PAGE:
curvature of spacetime

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A property of spacetime in which the familiar laws of geometry no longer apply in regions where gravitational fields are strong. In general relativity the geometry of spacetime is intimately connected with the distribution of matter. In a space of only two dimensions, such as a flat rubber sheet, Euclidean geometry applies so that the sum of the internal angles of a triangle on the sheet is 180°. If a massive object is placed on the rubber sheet, the sheet will distort and the paths of objects moving on the sheet will become curved. This is, in essence, what happens in general relativity.

The Universe as a whole may have positive, negative, or zero curvature. A universe with positive curvature would curve back on itself like the surface of a sphere so that one could in principle travel out into space and eventually end back at the same place. Such a universe is a closed universe, having finite size. A universe with negative curvature, however, would be an open universe, infinite in size.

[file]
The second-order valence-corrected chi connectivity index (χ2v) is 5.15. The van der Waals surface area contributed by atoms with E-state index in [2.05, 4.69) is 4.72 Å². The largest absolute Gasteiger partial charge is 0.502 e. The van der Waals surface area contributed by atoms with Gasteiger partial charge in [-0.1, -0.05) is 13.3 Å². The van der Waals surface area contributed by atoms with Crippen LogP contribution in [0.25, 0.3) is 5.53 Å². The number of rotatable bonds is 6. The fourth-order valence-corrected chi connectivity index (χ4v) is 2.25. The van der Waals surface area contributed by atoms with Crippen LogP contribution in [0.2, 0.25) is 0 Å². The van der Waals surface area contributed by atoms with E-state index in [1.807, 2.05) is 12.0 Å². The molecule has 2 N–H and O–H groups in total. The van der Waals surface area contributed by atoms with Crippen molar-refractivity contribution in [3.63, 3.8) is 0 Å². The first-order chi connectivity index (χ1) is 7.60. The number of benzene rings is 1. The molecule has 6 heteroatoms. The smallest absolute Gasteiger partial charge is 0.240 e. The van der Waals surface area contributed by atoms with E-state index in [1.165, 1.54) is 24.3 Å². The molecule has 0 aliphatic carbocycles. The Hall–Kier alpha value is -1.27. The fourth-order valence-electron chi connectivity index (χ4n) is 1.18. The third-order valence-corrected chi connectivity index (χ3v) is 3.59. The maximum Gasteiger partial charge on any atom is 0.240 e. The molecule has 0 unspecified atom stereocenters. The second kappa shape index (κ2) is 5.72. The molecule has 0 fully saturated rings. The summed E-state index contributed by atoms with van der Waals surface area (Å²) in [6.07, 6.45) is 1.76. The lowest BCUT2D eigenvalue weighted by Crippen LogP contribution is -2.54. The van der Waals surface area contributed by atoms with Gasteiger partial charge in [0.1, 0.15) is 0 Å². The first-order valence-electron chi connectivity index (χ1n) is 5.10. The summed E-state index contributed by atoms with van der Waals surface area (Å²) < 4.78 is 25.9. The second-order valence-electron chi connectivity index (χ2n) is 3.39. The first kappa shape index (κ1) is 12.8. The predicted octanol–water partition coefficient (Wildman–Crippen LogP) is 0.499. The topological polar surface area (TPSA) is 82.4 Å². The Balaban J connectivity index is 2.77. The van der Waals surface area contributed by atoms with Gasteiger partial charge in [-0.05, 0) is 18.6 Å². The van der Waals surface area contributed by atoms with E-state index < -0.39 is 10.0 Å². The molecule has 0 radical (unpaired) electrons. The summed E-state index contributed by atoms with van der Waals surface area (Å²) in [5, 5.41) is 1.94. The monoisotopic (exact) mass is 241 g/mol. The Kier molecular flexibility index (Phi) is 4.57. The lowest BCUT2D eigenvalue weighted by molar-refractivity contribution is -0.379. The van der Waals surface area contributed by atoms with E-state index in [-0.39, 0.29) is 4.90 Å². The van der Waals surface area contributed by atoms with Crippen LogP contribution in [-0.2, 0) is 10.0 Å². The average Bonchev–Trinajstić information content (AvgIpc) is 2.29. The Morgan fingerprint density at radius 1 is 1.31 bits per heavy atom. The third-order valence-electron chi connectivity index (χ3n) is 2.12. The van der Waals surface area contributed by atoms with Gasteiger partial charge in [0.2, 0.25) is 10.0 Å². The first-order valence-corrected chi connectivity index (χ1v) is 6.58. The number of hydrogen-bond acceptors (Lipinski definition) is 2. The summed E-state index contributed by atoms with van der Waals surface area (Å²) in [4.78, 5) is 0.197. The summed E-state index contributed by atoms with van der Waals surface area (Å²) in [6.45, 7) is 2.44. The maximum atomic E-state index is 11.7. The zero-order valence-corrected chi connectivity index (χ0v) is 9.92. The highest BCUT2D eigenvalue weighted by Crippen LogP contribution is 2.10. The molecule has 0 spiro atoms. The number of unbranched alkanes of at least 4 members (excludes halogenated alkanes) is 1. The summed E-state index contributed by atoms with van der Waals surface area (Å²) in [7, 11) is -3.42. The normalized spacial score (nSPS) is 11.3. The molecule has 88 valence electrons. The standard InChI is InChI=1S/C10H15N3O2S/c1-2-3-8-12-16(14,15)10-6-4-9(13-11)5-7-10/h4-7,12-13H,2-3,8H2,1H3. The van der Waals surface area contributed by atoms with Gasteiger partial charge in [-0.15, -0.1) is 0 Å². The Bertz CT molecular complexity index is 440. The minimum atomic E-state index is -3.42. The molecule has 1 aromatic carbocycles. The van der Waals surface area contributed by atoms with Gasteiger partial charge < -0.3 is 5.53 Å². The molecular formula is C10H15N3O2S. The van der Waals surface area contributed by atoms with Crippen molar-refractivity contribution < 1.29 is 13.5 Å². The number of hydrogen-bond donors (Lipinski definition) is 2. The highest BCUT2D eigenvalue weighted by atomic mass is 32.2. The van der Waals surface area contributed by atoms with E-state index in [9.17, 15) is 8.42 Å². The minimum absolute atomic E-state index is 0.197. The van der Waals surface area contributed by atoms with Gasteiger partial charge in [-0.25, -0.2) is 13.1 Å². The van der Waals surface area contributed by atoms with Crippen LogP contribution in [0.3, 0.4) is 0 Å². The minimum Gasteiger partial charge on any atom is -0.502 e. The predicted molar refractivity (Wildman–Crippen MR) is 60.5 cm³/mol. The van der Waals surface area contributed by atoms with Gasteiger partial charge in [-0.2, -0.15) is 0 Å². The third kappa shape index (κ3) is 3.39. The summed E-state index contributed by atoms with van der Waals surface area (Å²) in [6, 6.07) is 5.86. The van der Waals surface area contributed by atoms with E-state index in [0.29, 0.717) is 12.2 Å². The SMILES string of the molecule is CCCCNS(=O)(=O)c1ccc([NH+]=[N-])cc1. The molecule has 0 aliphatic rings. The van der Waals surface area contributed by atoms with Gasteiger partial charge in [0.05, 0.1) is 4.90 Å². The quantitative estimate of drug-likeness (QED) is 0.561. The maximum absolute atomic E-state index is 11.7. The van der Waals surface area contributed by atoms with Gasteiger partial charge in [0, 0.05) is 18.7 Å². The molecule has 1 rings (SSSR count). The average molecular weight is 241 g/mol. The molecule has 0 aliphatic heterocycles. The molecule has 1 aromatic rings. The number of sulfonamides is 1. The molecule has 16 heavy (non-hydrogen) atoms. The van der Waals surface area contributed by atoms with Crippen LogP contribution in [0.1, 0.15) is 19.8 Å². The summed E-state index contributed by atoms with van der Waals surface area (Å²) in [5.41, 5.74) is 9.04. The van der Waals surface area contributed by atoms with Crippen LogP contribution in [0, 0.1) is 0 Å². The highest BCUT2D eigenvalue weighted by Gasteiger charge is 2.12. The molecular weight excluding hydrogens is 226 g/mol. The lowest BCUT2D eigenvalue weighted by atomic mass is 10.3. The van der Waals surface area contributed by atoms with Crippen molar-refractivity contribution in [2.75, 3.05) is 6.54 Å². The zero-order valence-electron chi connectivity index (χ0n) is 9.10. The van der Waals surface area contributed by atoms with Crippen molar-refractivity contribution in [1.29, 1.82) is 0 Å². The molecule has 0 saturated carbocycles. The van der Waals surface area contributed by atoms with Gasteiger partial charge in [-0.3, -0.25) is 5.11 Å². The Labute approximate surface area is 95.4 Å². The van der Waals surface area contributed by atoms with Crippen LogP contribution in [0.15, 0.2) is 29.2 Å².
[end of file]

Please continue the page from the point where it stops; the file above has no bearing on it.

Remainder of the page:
The curvature of space can be measured with geometric tests. On the surface of a sphere, which has positive curvature, the sum of the angles in a triangle is greater than 180°; on the surface of a saddle, which has negative curvature, the sum of the angles is less than 180°. Observations of the cosmic background radiation provide such a geometric test, with the surprising result that the Universe has zero curvature (see cosmology). In other words, it is spatially flat (Euclidean) and infinite in both space and time. One possible explanation is provided by the theory of the inflationary universe, which proposes that the Universe expanded extremely quickly shortly after the Big Bang. If inflationary theory is true, our entire observable Universe, over 10 billion light years in size, may be only a speck within the greater Universe—and this may explain why we fail to see any curvature. Returning to the analogy of the surface of a sphere, if the triangle on the sphere is small compared with the size of the sphere, the sum of the angles in a triangle will not differ significantly from 180°. If the theory of inflation is correct, the Universe may actually have positive or negative curvature, but we see too small a part of it to detect the curvature.

Subjects: Astronomy and Astrophysics.

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